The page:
The rush of emotions felt the morning of his high school graduation came back to Norberto Lopez when he learned that the U.S. Supreme Court ruled Thursday to keep the Deferred Action for Childhood Arrivals, or DACA, program intact, rejecting President Donald Trump’s appeal to dismiss it.
“My mom came into my room, woke me up and said, ‘Did you hear? The Supreme Court ruled in favor of DACA.’ And I was like, ‘What? What did you say?’” Lopez said. “It just reminded me of June 15, 2012, when I was waking up from grad night getting ready for graduation.”
In the summer of 2012, Lopez received news that DACA protections, put forth by President Barack Obama that year, were granted to him, which opened up opportunities for him to work and go to school without the fear of deportation. Since then, the program has helped over 700,000 undocumented immigrants find jobs and establish themselves in American societies.
Lopez was born in Mexico and came to the United States at the age of 1 in 1995. Twenty-five years later, Lopez is currently a member of the Long Beach Residents Empowered organization, which assists tenants with renter support and housing equality.
The safety net of the DACA permit allowed Lopez to travel all over the country, from Washington D.C. to join immigration coalitions to San Diego to volunteer with support groups at the border asylums.
“The fear was so big when I didn’t have a permit, that even going to San Diego was a problem—because of the border,” Lopez said. “I don’t think I would have been able to assist at the asylum shelter with the San Diego Organizing project.”
While the Supreme Court’s decision Thursday seems to be a major win for DACA supporters, there is speculation that the Trump administration may attempt to narrow down a second attempt to challenge the program again.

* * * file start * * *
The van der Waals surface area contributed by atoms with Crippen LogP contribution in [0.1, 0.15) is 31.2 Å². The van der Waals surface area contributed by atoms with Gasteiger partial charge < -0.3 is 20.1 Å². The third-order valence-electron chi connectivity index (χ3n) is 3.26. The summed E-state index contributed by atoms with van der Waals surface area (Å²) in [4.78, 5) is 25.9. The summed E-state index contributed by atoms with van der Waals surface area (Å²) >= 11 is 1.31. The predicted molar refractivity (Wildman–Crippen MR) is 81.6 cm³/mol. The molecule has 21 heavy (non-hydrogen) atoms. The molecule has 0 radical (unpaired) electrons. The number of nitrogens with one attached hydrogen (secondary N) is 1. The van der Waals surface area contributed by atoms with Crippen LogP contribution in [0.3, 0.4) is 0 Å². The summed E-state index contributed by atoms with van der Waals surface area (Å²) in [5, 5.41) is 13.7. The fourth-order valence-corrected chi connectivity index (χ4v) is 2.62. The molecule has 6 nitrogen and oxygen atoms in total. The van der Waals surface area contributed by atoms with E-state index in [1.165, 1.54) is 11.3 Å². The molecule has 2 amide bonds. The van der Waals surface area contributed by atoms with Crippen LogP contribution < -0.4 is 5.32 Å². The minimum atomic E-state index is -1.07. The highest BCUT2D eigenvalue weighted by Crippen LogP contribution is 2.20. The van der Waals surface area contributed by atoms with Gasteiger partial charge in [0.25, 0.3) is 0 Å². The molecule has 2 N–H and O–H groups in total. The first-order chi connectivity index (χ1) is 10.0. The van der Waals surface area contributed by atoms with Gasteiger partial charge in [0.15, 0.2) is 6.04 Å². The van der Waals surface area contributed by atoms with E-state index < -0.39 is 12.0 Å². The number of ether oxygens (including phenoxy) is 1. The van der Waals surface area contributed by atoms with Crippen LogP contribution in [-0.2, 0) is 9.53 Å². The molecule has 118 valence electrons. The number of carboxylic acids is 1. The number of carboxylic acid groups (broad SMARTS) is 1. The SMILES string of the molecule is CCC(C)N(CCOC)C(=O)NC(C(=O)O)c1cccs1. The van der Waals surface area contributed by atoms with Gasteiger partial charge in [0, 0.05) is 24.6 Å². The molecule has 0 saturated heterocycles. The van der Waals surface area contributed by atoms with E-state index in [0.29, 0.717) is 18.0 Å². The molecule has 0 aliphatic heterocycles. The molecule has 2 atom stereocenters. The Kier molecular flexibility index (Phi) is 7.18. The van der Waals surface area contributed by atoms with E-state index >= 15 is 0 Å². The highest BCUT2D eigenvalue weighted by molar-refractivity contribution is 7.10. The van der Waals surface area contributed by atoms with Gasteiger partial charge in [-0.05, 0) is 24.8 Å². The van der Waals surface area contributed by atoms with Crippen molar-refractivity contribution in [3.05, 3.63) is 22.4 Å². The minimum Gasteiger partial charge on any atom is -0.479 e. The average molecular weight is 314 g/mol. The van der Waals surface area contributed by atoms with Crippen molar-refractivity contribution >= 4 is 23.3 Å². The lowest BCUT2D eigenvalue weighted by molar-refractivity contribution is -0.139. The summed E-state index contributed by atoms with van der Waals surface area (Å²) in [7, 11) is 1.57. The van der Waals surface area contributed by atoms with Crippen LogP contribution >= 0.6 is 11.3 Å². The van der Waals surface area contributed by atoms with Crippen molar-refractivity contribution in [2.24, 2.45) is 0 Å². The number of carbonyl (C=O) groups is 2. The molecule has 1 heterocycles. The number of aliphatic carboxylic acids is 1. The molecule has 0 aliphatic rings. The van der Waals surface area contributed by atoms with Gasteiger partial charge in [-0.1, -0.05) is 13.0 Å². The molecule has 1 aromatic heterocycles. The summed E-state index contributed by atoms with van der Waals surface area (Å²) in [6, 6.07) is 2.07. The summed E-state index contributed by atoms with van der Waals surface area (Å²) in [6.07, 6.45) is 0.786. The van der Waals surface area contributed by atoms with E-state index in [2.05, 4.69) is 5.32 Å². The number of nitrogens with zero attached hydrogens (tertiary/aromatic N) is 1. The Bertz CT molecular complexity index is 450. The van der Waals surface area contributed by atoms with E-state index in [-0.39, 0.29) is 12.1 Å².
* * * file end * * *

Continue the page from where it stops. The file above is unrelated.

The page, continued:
Chief Justice John G. Roberts Jr. stated in the court’s 5-4 ruling that the manner in which Trump’s appeal was presented was not justified, but he didn’t say that the court’s decision was based on DACA’s function being unconstitutional or not.
While a second appeal may be likely, Jason Whitehead, associate professor of political science at Cal State Long Beach, believes it would be unlikely given the upcoming elections.
“It’s an election year,” Whitehead said. “The Trump administration could simply issue a new executive order going into more detail about the reasons why they’re winding down the program, and they could end it. But the problem is they’re going to get sued immediately, and that lawsuit is going to drag on through the fall, through the elections.
“It’s a political decision about whether that’s the narrative they want to put forward during an election year, especially when Trump is slumping the polls right now.”
In a scenario where DACA was to go away, Lopez said it wouldn’t stop him from volunteering with community groups, but the impact to the local community and undocumented tenants who live in the city would be bigger.
“They have children who are in the same program as I am,” he said. “To all those with permits, how much more of an impact would that have on Long Beach–through displacement? It would be major.”
While DACA proves to be a safety net for some, there are others who don’t have similar protections.
Gaby Hernandez, organizer with the Long Beach Immigrants Rights Coalition and DACA recipient, told the Long Beach Post she’s content about the court’s ruling, but is concerned with the millions of other undocumented people left out of such programs.
“It’s a Band-aid solution,” she said. “There are families that still can’t apply for government aid. It doesn’t protect my mom.”
Hernandez added that the DACA ruling should not be a diversion from the recent Black Lives Matter protests denouncing police violence against communities of color—stating that there are many Black undocumented immigrants as well.
“There’s still a long fight ahead of us,” Hernandez said.
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